The roots of Ethiopian jazz can be traced back to one man, Nerses Nalbandian, and his work in nurturing the fledgling jazz scene in the capital.
Originally from Armenia, Nalbandian’s family settled in Ethiopia, escaping the genocide in Turkey around 1915. After studying Ethiopian classics, Nalbandian was tasked by Emperor Haile Selassie to compose and perform for the National Theatre.
Given a mix of traditional western and Ethiopian instruments, Nalbandian fused these two opposing styles; embellishing western scales into Ethiopian standards, to create the foundation of this wholly new sound and paving the way for the glory years that followed.
Photo credit: musicofarmenia.com
Considered by many to be the father of Ethio-jazz, Mulatu Astatke was born in western Ethiopia in the city of Jimma in the 1940s.
After spending his formative years touring the region as part of a traditional Ethiopian band, Astatke chose to study aeronautic engineering in North Wales in the late 1950s, a period which would prove vital for this yet infantile genre.
As Astatke grew into life in the UK, he became fascinated with the world of Jazz, and transferred to Berklee College of Music in Boston in 1958, the only jazz school in the world at the time.
Here he honed his chops, and after graduating, moved to New York and continued to play under the stewardship of Jazz Gods Miles Davis and John Coltrane.
His time in New York would prove pivotal in the formation of the genre. As he would later say:
Most of our Ethiopian music is based on five notes [pentatonic]. What I did was fuse the five tones with 12 tones. For many years I've been experimenting, and the more I do that the more complex it gets.
In the late 1960s, Astatke decided to return to his homeland, hell-bent on kickstarting a musical revolution.
Seen as somewhat of a radical in the socially traditional country, initially Astatke’s music was not the catalyst he hoped it would be. Many Ethiopians rejected him, fearing cultural contamination of any form.
However as the decade drew to a close, Astatke established his Ethiopian Quartet, and with successive trips between the States and Ethiopia he developed his spooky brand of traditionally-tinged eerie, creeping jazz.
It slowly caught on, and by 1972, the quartet had produced two albums: Afro-Latin Soul 1 & 2 in 1966 and Mulatu of Ethiopia in 1972.
Sonically unlike anything else, Ethio-Jazz draws from all corners of Jazz and far beyond, leading to a dazzling cacophony of swampy rhythm sections, laced around slowly meandering melodies.
Influenced by the counter culture revolution happening across the Atlantic, fuzz guitars and slick licks embellish traditional instruments and began featuring on his later tracks, marking a distant milestone in the evolution of the genre.
As Ethiopia developed through the 60’s and into the 70’s, its main musical output reflected the bright-eyed period, with releases from this time noticeably more gentle and breezy than their storm-swept hard-hitting predecessors.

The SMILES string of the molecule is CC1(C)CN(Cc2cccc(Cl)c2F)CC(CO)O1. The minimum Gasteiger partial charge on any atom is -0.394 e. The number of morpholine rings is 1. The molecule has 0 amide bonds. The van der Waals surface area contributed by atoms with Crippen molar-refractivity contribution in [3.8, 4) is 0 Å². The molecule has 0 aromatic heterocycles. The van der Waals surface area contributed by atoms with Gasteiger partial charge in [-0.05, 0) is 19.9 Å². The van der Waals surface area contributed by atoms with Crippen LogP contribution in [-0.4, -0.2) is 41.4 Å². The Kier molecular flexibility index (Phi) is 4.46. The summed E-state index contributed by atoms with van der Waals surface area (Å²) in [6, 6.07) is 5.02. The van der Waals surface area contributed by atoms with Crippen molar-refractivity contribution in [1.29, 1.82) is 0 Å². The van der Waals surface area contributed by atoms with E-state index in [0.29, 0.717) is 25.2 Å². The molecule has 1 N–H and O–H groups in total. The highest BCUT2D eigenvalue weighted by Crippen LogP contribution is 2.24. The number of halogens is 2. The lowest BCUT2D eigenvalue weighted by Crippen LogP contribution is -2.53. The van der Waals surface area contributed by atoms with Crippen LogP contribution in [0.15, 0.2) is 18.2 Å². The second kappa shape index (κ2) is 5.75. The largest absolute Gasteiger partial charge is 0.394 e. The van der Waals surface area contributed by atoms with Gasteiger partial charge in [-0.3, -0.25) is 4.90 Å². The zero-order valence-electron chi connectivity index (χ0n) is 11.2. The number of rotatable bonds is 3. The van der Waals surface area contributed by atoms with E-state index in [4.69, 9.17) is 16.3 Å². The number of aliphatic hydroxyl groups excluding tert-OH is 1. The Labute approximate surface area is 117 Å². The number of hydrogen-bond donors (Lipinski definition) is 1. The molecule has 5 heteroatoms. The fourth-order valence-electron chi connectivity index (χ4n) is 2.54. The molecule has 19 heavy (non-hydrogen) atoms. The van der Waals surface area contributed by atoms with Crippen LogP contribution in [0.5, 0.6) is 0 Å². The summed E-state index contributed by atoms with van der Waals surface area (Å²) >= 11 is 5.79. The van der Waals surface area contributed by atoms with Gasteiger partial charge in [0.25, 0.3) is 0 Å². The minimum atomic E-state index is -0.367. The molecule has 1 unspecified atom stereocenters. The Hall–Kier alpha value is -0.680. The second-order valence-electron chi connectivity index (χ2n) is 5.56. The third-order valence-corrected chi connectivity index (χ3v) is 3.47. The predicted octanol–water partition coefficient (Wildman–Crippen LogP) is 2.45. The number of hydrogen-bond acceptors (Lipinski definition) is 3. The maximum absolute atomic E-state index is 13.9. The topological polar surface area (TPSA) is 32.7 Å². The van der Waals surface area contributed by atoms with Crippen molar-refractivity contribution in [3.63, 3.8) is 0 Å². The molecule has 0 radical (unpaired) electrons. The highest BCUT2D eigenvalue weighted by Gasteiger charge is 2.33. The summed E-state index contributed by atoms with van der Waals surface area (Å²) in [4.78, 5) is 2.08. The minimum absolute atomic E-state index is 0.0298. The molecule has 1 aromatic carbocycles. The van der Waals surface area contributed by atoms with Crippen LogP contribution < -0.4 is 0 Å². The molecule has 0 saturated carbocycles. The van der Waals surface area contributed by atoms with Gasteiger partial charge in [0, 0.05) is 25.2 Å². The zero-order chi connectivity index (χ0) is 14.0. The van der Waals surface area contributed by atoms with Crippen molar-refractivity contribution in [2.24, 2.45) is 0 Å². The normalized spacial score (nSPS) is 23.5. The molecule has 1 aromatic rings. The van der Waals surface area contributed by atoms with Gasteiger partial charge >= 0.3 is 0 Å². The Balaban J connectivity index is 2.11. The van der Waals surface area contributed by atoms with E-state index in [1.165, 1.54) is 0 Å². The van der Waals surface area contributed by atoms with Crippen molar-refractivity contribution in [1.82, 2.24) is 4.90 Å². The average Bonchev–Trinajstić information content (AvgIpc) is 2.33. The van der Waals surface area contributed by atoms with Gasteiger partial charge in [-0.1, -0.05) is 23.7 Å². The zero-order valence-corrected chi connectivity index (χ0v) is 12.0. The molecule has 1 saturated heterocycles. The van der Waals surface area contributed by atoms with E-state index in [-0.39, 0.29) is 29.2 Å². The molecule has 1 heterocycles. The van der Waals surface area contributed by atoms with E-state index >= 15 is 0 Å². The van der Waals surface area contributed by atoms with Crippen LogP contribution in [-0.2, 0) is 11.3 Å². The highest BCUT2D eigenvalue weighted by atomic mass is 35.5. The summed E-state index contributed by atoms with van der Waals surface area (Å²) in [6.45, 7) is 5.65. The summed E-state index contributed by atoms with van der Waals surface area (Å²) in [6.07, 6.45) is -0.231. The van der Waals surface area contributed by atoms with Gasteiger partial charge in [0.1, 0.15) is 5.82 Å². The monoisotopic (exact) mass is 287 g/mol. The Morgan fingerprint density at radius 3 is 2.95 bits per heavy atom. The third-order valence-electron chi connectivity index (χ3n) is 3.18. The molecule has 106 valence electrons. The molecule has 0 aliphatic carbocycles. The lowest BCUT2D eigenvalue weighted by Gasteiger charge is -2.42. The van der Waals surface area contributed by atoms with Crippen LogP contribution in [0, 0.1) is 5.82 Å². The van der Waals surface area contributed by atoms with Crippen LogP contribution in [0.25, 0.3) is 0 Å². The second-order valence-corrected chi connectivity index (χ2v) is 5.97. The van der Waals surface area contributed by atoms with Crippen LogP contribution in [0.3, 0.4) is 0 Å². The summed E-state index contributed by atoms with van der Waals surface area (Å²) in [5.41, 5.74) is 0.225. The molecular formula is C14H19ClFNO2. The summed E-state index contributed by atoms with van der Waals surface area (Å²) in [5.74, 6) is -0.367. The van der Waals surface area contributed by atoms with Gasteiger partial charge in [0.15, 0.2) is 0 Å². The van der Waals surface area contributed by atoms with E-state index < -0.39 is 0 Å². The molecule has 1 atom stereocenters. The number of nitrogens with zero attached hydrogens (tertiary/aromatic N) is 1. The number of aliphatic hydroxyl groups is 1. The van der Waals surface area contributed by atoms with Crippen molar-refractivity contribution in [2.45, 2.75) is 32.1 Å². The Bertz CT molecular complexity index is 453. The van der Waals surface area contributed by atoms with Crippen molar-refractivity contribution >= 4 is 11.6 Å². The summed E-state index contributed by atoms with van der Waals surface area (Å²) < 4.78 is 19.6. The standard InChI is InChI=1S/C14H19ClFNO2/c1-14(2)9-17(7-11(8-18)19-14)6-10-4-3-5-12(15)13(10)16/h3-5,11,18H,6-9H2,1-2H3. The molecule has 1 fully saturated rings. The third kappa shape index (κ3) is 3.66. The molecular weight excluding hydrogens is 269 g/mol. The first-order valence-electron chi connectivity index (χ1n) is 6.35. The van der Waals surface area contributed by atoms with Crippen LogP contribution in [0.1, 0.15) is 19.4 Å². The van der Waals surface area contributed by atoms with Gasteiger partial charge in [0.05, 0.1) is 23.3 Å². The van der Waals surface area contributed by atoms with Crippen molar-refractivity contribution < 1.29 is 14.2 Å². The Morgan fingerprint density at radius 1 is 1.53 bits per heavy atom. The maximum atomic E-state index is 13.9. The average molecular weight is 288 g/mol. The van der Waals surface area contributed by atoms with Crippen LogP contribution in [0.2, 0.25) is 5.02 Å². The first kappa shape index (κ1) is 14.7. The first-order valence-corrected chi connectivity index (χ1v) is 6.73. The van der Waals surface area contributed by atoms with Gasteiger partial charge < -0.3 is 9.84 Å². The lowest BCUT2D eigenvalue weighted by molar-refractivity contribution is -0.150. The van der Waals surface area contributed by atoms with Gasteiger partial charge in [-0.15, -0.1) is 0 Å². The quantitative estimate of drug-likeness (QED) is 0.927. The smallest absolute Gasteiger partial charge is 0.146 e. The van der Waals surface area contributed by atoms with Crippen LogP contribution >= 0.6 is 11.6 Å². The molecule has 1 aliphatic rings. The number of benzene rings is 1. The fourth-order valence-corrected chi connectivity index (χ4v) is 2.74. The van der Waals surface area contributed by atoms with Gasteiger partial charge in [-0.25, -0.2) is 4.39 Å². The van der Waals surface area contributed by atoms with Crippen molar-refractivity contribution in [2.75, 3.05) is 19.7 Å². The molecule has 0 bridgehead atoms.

As Astatke’s popularity grew, others began adopting his new sound, and by the mid 70’s a plethora of artists had adopted the genre, and further pushed its already expansive boundaries.
These included the saxophonist Gétatchew Mèkurya, who started his career at the Addis Ababa city band, later releasing his acclaimed album Negus of Ethiopian Sax, and Mahmoud Ahmed, one of Astakes contemporaries who was pivotal in helping found the genre.
Ethio-Jazz's wilderness years
However, decades of development came crashing down as an iron curtain fell across Ethiopia.
The Derg, the Marxist regime of Mengistu Haile-Mariam that rose to power in 1974, squashed Ethiopia’s budding musical scene and liberal underbelly and was distinctly opposed to the genre’s incorporation of western influence.
Many musicians fled the country or went into hiding, as many relics of this once great time were enveloped by the red wave sweeping across the land, and Ethio-Jazz fell into a state of hibernation, lurking just below the surface.
Revival and Renaissance
With the fall of the Soviet Union in the early 90’s, the Derg regime lost its main support, and by 1991 Ethiopia became a democracy.
As many Ethiopians searched for their identity after the period of cultural xenophobia and whitewashing, the youth who spent their lives under constant oppression turned far into the past for inspiration, rediscovering these now hidden gems.
Meanwhile, Francis Falceto, a French music producer and promoter, fascinated by Ethiopian music at large, travelled the length and breadth of the country in search of the hits of this now-forgotten genre.
His famous compilation Ethiopiques featured some Ethiopia’s legends of the 1960s and 1970s and introduced a new generation to the sounds that once defined and untied this country.
Inspired by his work, contemporary musicians and Ethio-jazz legends are striving to modernise this once great genre for modern-day Ethiopia.
One such band is the Addis Acoustic Renaissance Group, which reworks standards from the 1960s and regularly performs at clubs in Addis.
As Africa emerges from the colonial stranglehold which kept the continent subdued for so long, hidden gems from across the land are slowly being uncovered and seeping into the mainstream zeitgeist. Following in the steps of the first wave of African artists making their way across the Atlantic, a new influx of musicians are now creating their own micro-musical revolutions. From Pioneers such as Cameroon's Francios Bebey, Nigeria's answer to John Coltrane, Fela Kuti, and the ever-illusive William Onyeabor to up and coming sensation Burna Boy, desert rock gods Tinariwen and the ever-experimental Fatoumata Diawara, Ethiopia, and Africa as a whole is showing the world it is a cultural titan.
Luca Fierro Music Journalist